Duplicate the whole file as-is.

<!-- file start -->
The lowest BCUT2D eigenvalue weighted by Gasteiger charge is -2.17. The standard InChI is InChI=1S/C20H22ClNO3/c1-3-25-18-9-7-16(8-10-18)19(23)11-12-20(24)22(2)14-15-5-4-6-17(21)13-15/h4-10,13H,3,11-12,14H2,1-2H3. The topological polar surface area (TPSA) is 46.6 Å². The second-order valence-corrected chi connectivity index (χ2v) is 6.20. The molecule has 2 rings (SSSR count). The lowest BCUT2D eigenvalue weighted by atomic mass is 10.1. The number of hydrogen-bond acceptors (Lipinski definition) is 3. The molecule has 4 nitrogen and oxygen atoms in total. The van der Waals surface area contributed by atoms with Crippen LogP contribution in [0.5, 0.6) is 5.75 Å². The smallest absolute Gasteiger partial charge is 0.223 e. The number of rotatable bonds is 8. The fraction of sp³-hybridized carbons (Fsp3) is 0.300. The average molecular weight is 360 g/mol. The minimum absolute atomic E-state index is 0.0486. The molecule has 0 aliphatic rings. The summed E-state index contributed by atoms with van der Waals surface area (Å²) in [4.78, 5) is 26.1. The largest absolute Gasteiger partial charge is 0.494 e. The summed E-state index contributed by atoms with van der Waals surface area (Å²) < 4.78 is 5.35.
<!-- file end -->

The lowest BCUT2D eigenvalue weighted by Gasteiger charge is -2.17. The standard InChI is InChI=1S/C20H22ClNO3/c1-3-25-18-9-7-16(8-10-18)19(23)11-12-20(24)22(2)14-15-5-4-6-17(21)13-15/h4-10,13H,3,11-12,14H2,1-2H3. The topological polar surface area (TPSA) is 46.6 Å². The second-order valence-corrected chi connectivity index (χ2v) is 6.20. The molecule has 2 rings (SSSR count). The lowest BCUT2D eigenvalue weighted by atomic mass is 10.1. The number of hydrogen-bond acceptors (Lipinski definition) is 3. The molecule has 4 nitrogen and oxygen atoms in total. The van der Waals surface area contributed by atoms with Crippen LogP contribution in [0.5, 0.6) is 5.75 Å². The smallest absolute Gasteiger partial charge is 0.223 e. The number of rotatable bonds is 8. The fraction of sp³-hybridized carbons (Fsp3) is 0.300. The average molecular weight is 360 g/mol. The minimum absolute atomic E-state index is 0.0486. The molecule has 0 aliphatic rings. The summed E-state index contributed by atoms with van der Waals surface area (Å²) in [4.78, 5) is 26.1. The largest absolute Gasteiger partial charge is 0.494 e. The summed E-state index contributed by atoms with van der Waals surface area (Å²) < 4.78 is 5.35.